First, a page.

San Francisco, California - John Francis Porter, the former Vice President and Group Manager of Recology’s San Francisco Group, has been charged in a federal criminal complaint unsealed with bribing former Director of San Francisco Department of Public Works (DPW) Mohammed Nuru and with money laundering, announced Acting United States Attorney Stephanie Hinds, Internal Revenue Service–Criminal Investigation Acting Special Agent in Charge Michael Daniels, and Federal Bureau of Investigation Special Agent in Charge Craig D. Fair.
The complaint unsealed today alleges that Porter, 37, of San Francisco, bribed Nuru and participated in laundering the proceeds of the bribe as part of an alleged years-long scheme to defraud the public of its right to honest services. Porter was Group Controller and later Vice President and General Manager of Recology’s San Francisco Group, which provides refuse collection and disposal services in the City of San Francisco. Porter was a central player in the scheme detailed in the complaint that provided Nuru, then the DPW Director, with a continuous stream of money and benefits to influence Nuru to engage in official acts benefitting Recology.
Nuru resigned as the Director of San Francisco’s DPW after being charged in a January 16, 2020, federal complaint with honest services fraud for a scheme to bribe a San Francisco Airport Commissioner. The prosecution of Nuru remains underway.
Porter is the second Recology employee charged. Paul Giusti, the former Recology San Francisco Group Government and Community Relations Manager who reported to Porter, was charged in a November 18, 2020, federal complaint with bribery and money laundering for his role in the same conduct described in today’s complaint allegations against Porter. Giusti’s prosecution is continuing.
“Once again a person employed by a company contracting with San Francisco has been charged with bribing a San Francisco City Hall official with more than $1 million of funds and benefits,” said Acting U.S. Attorney Stephanie M. Hinds. “A person who pays a bribe is as criminally liable as the public official who takes it. Our investigation of San Francisco City Hall corruption continues. If you have information about corruption among San Francisco public officials or contractors with San Francisco, reach out to the FBI. Your cooperation is important.”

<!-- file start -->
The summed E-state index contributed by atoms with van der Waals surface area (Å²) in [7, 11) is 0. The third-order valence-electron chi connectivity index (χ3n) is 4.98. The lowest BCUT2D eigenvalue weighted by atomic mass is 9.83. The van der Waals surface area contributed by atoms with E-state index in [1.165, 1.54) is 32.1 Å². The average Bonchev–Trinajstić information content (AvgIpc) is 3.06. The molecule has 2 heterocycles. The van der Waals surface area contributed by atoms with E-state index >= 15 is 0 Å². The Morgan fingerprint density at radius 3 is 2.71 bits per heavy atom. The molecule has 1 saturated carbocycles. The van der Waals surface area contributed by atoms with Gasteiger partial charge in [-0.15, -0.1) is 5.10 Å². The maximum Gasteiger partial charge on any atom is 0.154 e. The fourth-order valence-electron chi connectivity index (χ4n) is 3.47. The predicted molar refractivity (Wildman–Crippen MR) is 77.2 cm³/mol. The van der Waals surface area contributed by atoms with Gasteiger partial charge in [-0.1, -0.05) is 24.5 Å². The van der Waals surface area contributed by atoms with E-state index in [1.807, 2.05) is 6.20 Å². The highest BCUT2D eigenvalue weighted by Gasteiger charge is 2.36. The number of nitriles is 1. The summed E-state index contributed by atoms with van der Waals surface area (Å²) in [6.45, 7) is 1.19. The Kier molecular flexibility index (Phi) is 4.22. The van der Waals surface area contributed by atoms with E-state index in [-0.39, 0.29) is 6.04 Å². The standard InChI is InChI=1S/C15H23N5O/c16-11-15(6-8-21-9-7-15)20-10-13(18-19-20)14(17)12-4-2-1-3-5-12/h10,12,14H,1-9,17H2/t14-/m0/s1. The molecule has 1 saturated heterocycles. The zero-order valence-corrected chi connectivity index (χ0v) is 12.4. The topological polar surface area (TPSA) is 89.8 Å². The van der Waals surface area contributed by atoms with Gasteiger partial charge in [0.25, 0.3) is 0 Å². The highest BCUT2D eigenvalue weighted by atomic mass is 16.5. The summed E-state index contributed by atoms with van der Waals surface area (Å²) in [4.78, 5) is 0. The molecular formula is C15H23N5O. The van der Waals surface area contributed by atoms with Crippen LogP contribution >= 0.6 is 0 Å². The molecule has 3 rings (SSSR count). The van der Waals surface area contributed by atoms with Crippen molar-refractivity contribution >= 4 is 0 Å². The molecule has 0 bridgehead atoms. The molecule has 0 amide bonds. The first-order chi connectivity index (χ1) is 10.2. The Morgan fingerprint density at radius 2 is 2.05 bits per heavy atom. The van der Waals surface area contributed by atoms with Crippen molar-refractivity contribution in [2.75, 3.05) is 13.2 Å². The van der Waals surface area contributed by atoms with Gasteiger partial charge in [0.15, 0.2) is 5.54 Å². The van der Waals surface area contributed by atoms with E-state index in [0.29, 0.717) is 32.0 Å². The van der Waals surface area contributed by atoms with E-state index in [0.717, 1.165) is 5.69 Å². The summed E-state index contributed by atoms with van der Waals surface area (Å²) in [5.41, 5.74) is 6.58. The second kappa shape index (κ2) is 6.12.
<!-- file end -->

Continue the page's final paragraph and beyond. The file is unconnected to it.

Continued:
“Rooting out public corruption remains one of the highest priorities for IRS – Criminal Investigation,” said Acting Special Agent in Charge Michael Daniels. “IRS – Criminal Investigation provides financial investigative expertise in our work with our law enforcement partners. Pooling the skills and resources of each agency makes a formidable team as we investigate allegations of criminal wrong-doing.”
"John Porter is the eleventh individual charged in the FBI's probe into public corruption in San Francisco City Hall," said FBI Special Agent in Charge D. Fair. "This complaint reflects the FBI’s commitment to hold corporate executive leadership accountable for their actions. The FBI will continue to investigate all individuals, regardless of their position, who seek to improperly influence public officials for corporate gain at the expense of the public. If you have any information on bribery, corruption, or other illegal acts, please contact the FBI."
The specific charge of the complaint alleges that in the summer of 2018, Recology sought to raise the “tipping fees” it charged the City of San Francisco for dumping materials at the Recology Sustainable Crushing facility. During the summer and fall of 2018, the complaint alleges, Porter sought Nuru’s assistance with Recology’s efforts to increase the tipping fee. Porter enlisted the help of his subordinate Giusti, who had a close relationship with Nuru.